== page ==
Sidney’s Shaw Ocean Discovery Centre is changing its name as it embarks on a voyage to rebrand itself to meet a new vision that focuses on education about the wildlife, environment, culture and society in what they’re calling the Salish Sea bioregion.
It’s a change a new board of directors hope will help take the aquarium into the future, yet it’s a return to some of the original ideas and practices the Centre had in place when it opened six years ago.
The new name — Shaw Centre for the Salish Sea — will be officially launched in April, however the work to renovate the interior of the Centre has already begun. Executive Director Mark Loria says the term Salish Sea has really caught on — with BC Ferries using the name on some of its new vessels.
Salish Sea, referring to the ocean surrounding much of southern Vancouver Island, was coined by Dr. Bert Weber, a marine biologist in Washington State. The area is comprised of Puget Sound, the straits of Juan de Fuca and Georgia, all the way to Desolation Sound.
Loria said the Sidney centre hopes to become the world leader on all things about the Salish Sea bioregion, a focal point for locals and visitors alike to learn about not only sea life, but the lives of the indigenous people, local culture and the environment — both at sea and on land.
To that end, Loria said the society that operates the centre is changing its focus. They will emphasize education, new exhibits and make a commitment to teach people about the area’s First Nations communities. He added the aquarium will still play a large part of this work and the centre will still be a year-round attraction.
To help the centre reach these goal, Loria said a new board of directors was formed in December. Charles Elliot, a master carver, Order of Canada recipient and Elder from the Tsartlip First Nation is on the board, as is Dr. Andrea Walsh, a visual anthropologist from the University of Victoria. Loria said they will play a big role in advising centre staff on cultural exhibits and educational programs.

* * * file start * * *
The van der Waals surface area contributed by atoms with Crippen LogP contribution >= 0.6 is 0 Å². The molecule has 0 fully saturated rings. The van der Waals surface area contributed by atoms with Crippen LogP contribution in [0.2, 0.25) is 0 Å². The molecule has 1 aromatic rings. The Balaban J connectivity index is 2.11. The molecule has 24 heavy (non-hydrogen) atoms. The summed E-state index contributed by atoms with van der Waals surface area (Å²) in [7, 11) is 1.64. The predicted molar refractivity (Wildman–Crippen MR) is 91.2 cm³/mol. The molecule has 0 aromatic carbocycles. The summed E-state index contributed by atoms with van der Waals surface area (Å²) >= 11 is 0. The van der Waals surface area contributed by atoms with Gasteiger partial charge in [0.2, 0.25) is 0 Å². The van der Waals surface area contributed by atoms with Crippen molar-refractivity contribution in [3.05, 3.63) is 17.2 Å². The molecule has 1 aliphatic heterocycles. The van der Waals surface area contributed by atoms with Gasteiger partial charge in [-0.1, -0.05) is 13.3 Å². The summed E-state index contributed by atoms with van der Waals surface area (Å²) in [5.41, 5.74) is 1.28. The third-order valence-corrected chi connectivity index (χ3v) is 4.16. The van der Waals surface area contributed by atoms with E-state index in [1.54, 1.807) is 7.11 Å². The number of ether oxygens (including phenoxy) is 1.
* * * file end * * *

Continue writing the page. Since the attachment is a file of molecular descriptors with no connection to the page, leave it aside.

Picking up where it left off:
Loria said when the Shaw Ocean Discovery Centre opened six years ago, it had a strong First Nations contribution.
‘That was part of the initial idea of the place,” he said.
While education has always been a part of the centre’s mandate, Loria said the focus changed over the years as it struggled to keep its head above water.
Making a return to its original mission and expanding the programming, will be expensive — a tall order for a facility that had not balanced its books over its history — until 2015, the first year the centre not only met its budget, but made a surplus.
Loria credited his predecessor, Alison Barratt, for finding efficiencies to help make the surplus possible. Loria himself was hired by Barratt as the centre’s professional fundraiser.
He plans on using that knowledge to help the centre reconnect with Saanich Peninsula residents.
“Expanding our membership program is part of how we will be able to afford all this,” he explained. “We will also be looking for sponsors … for projects, classroom programs, the aquarium tanks, rooms and more.”
It’s an effort to raise more money to help pay for all the changes — which includes a reconfiguring of the Centre itself.
Over February and March, Loria said the gift shop will be moved to the main entrance, creating efficiencies with their admission area. The big submarine doors will, of course, remain, as graphics are expanded throughout the entryway.
The Centre’s Orca whale skeleton has already been moved to hover over the kids’ touch tank — making it more visible.
Other changes include expanding exhibit space, increasing flexible seating space and the development of an entirely new logo.
The official name change and launch of the rebranding effort is tentatively set for April 2. Loria said they are planning a ‘Celebration of the Salish Sea’ event, featuring a free public concert and speakers, such as Dr. Weber. More details of the event will be announced closer to the date itself.
“We have some pretty lofty ambitions,”Loria said. “It’s going to take a lot of work.”
His goal, he said, is to make the centre the focal point of the Salish Sea, reaching locals and tourists alike.